The first in-depth study of racist and xenophobic attitudes in Switzerland has revealed that one in four people has negative opinions of foreigners in general, one in five is hostile to Muslims and one in ten is anti-Semitic.
In a series of face-to-face interviews conducted between 2010 and 2014, gfs.bern researchers probed the mind-set of Swiss citizens and foreign residents, looking for systematic and repeated expressions of xenophobia.
The overall trend of xenophobia showed a decline, from 30% harbouring negative opinions towards foreigners in 2010 to 24% in 2014. These were respondents who, for example, favoured a restrictive naturalisation policy and perceived foreigners as social welfare cheats.
Attitudes towards foreigners and other groups were measured in a variety of ways, such as how people felt about their neighbours, how freely they expressed their opinions in public, how they felt in the presence of “others” and what stereotypes or negative views they agreed with.
When it came to “being bothered” by the presence of people of other skin colours, religions, nationalities or languages in public, only 6% of respondents went this far.
The most dynamic results by far related to Muslims. The survey first measured anti-Muslim sentiment in the aftermath of a 2009 national vote to ban the construction of minarets. At that time (April 2010) 45% of respondents admitted to subscribing to negative stereotypes of Muslims.
This had dropped to 19% four years later when the final survey was conducted. But that was just a measure of perceived stereotypes. Over the same period, in a straight measure of negative attitudes towards Muslims, the proportion of people who expressed those ideas and feelings increased from 13% to 18%.
These were people who answered yes to questions like: “Would you like there to be no Muslims in Switzerland?”, “Should the practising of Islam be forbidden in Switzerland?” and “Should Muslims not be allowed to immigrate here?”
“From this we can deduce that we have a stable base of 20% of Swiss residents harbouring negative attitudes towards Muslims and a further volatile 20% to 30% with potential hostility towards Muslims,” Claude Longchamp of the gfs research institute told swissinfo.ch.
Michele Galizia of the Service for Combating Racism at the interior ministry said more preventive work was needed in this area. “The stereotyping in the media and politics of certain population groups has a significant effect on attitudes,” he said.
Not in my workplace
Scepticism towards foreigners in the workplace was found to be increasing. Some 27% of those surveyed in 2014 said that the nationality of work colleagues mattered, up from 18% four years earlier.
Certain nationalities are clearly out of favour. While more than 80% said they could imagine working with an Italian, Austrian or French person, Germans were seen as potential co-workers by slightly fewer respondents – 75%.
Only a minority of those surveyed imagined working with Russians (45%), Turks (31%), Africans (30%) or Arabs (28%). Albanian (26%) was the least popular nationality, although its position improved significantly over the four-year period tested.
Galizia said tackling discrimination in the labour market was a priority area. “The indicators show us that racism today is different from the political, ideological-based racism of the Second World War and previous times. Today racism is a phenomenon of the whole of society. The workplace is a central place where people have to live together and where conflicts can develop and can be very destructive.”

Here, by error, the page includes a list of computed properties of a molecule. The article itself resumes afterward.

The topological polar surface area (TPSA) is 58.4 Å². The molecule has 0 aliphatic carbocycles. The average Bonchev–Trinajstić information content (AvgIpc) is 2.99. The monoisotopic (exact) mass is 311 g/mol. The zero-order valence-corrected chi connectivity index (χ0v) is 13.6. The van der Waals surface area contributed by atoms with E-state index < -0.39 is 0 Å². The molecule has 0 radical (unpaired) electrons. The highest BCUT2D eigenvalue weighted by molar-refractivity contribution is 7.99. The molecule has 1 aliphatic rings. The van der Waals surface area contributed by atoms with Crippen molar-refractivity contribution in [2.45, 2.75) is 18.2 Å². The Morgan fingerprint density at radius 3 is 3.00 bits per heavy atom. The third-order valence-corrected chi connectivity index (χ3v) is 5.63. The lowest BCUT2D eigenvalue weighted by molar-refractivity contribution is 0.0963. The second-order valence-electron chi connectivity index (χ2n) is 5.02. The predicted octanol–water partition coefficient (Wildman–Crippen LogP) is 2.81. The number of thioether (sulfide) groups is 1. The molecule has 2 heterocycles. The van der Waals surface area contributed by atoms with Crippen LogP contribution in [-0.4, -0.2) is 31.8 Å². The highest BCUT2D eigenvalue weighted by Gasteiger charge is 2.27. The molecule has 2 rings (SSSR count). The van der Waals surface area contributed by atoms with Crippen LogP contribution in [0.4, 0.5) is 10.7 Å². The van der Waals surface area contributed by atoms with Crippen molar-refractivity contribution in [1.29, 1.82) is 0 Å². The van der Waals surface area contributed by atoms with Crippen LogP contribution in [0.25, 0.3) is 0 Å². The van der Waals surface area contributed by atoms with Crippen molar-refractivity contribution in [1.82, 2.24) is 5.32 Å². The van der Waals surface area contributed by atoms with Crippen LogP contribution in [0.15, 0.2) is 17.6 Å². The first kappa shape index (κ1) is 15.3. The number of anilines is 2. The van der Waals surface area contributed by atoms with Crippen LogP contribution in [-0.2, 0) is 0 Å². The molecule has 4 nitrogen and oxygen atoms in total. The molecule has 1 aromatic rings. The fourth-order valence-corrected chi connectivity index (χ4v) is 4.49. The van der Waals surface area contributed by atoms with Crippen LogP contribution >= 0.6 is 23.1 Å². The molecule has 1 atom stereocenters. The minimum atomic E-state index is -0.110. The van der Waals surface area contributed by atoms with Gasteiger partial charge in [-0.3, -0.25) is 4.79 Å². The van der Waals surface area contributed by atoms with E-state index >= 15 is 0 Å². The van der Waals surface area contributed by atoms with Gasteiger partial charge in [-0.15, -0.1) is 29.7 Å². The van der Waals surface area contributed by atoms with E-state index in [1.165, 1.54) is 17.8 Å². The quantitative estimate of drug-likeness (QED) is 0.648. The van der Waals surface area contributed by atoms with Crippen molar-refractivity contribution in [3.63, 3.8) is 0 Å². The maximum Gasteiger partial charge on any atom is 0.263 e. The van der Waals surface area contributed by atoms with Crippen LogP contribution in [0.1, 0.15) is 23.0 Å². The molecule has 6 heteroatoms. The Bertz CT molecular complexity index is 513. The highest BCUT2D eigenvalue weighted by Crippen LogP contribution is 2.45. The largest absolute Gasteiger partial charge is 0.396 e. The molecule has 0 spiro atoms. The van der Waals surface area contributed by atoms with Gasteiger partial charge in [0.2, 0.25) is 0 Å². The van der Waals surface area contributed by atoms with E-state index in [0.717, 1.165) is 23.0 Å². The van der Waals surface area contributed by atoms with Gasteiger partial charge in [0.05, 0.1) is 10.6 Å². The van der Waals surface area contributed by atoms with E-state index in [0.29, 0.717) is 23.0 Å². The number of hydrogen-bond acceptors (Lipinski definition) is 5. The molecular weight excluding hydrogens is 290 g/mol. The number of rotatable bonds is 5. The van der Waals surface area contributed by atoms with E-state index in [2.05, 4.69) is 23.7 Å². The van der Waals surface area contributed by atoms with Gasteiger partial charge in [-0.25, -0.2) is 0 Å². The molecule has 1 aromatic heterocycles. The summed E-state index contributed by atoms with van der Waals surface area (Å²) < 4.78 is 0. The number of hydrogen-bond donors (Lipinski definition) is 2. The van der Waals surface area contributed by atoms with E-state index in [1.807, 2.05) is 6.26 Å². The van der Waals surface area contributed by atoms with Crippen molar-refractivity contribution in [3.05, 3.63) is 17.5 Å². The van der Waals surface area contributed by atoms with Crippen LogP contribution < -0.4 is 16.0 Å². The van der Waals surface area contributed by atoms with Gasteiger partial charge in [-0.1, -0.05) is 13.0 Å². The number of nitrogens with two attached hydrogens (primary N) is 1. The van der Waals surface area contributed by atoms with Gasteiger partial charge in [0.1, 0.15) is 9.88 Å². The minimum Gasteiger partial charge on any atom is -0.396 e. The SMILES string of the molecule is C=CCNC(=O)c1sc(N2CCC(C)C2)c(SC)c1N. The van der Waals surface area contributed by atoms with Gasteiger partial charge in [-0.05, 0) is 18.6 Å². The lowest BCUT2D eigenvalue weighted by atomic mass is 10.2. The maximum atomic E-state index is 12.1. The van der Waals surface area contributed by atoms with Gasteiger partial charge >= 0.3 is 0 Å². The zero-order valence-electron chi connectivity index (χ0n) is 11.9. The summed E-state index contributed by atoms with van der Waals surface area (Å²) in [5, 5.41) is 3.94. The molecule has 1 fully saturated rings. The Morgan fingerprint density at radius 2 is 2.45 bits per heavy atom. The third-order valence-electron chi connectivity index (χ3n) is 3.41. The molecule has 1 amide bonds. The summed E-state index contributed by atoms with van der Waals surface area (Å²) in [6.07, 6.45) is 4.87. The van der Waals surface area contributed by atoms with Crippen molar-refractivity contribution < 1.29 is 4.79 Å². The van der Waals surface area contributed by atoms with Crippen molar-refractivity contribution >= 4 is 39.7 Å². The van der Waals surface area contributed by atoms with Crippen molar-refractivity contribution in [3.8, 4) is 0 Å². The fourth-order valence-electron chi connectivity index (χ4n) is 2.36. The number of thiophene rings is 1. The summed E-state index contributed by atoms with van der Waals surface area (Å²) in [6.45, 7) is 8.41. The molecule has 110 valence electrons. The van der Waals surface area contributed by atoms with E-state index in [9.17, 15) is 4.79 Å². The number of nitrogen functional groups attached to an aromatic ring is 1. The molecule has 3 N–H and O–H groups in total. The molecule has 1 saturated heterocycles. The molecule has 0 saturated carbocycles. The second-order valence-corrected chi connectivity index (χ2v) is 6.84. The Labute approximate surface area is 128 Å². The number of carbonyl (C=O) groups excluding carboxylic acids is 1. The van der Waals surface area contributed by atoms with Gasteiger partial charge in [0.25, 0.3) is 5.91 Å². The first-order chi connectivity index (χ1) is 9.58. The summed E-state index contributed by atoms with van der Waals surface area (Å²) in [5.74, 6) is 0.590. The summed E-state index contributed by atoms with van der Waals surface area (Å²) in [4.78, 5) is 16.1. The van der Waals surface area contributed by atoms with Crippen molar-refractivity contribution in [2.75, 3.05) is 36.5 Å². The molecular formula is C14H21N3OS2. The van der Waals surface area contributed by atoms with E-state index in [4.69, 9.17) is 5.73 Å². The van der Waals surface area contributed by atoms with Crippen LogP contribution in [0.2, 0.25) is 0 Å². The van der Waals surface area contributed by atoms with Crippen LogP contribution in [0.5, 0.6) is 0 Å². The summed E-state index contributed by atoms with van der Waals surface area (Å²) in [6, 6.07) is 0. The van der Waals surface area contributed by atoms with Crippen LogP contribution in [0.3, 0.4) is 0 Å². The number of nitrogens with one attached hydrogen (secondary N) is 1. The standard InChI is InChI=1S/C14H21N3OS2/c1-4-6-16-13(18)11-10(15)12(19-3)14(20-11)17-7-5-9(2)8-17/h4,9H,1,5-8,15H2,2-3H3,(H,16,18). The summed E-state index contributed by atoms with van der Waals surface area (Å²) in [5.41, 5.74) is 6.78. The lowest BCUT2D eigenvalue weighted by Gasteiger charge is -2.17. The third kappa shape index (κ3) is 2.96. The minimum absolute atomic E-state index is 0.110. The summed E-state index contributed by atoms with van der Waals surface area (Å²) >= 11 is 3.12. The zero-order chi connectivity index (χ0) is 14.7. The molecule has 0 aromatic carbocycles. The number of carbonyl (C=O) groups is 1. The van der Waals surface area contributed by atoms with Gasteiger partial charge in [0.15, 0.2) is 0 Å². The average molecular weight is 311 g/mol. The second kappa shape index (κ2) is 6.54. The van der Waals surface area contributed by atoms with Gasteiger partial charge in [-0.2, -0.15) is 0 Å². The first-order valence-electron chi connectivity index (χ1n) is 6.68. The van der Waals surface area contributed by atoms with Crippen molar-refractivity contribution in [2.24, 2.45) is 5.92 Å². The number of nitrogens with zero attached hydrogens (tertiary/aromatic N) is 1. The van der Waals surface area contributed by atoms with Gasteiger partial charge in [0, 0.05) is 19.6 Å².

Anti-Semitic attitudes remained stable throughout the test period. One in ten people admitted to having negative opinions about Jews in each of the three survey sittings: 2010, 2012 and 2014.
These opinions included the notions that Jews had too much influence worldwide and in Switzerland, that they exploited the Holocaust, were more loyal to Israel and responsible for their own persecution.
While Muslims showed higher levels of anti-Semitic attitudes, both Christians and people with no religion were well represented. The typical profile of a person with anti-Semitic opinions was Swiss, male, elderly, living in the countryside or a small town in the German-speaking part of Switzerland, with a low level of education and income, and tending to vote for the Christian Democrats or the Swiss People’s Party.
“It is known that anti-Semitism is a historic phenomenon in Switzerland that goes back to the Middle Ages and is still present today. It is present to quite a stable extent, in contrast to the much more recent volatile sentiment against Muslims,” Longchamp told swissinfo.ch.
“It is a fairly fixed group in the population amounting to one in ten people with anti-Semitic attitudes. So it is a phenomenon that is not particularly prevalent in relation to other countries but also not subject to being influenced.”
On Wednesday, the cabinet decided to make this monitoring model a regular feature of federal data gathering. From 2016 it will be carried out every two years by the federal statistical office as part of its census programme.
The survey was commissioned by the Service for Combatting Racism at the interior ministry.
Researchers carried out interviews, on average 55 minutes long, with Swiss residents aged over 14.
The respondents were recruited in public in the different language regions.
The interviews were carried out in 2010, 2012 and 2014.
A total of around 1,700 people were questioned each year – 1,000 Swiss and 700 foreign residents.
By Clare O’Dea, swissinfo.ch